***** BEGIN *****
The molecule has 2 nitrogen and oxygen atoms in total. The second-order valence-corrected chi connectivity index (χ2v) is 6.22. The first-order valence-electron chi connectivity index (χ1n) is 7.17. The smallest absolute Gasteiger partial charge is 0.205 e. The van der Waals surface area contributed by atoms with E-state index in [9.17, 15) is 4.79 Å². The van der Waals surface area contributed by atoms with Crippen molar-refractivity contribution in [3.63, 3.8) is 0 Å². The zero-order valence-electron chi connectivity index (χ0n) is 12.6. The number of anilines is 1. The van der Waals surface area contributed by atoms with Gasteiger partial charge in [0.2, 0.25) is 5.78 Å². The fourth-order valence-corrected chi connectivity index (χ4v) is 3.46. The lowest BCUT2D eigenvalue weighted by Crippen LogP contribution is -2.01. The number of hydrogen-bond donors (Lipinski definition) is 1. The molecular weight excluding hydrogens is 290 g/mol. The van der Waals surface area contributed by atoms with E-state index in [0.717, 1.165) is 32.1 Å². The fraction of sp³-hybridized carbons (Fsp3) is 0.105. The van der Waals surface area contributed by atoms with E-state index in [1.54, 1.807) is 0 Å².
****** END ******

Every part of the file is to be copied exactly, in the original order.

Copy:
The molecule has 2 nitrogen and oxygen atoms in total. The second-order valence-corrected chi connectivity index (χ2v) is 6.22. The first-order valence-electron chi connectivity index (χ1n) is 7.17. The smallest absolute Gasteiger partial charge is 0.205 e. The van der Waals surface area contributed by atoms with E-state index in [9.17, 15) is 4.79 Å². The van der Waals surface area contributed by atoms with Crippen molar-refractivity contribution in [3.63, 3.8) is 0 Å². The zero-order valence-electron chi connectivity index (χ0n) is 12.6. The number of anilines is 1. The van der Waals surface area contributed by atoms with Gasteiger partial charge in [0.2, 0.25) is 5.78 Å². The fourth-order valence-corrected chi connectivity index (χ4v) is 3.46. The lowest BCUT2D eigenvalue weighted by Crippen LogP contribution is -2.01. The number of hydrogen-bond donors (Lipinski definition) is 1. The molecular weight excluding hydrogens is 290 g/mol. The van der Waals surface area contributed by atoms with E-state index in [0.717, 1.165) is 32.1 Å². The fraction of sp³-hybridized carbons (Fsp3) is 0.105. The van der Waals surface area contributed by atoms with E-state index in [1.54, 1.807) is 0 Å².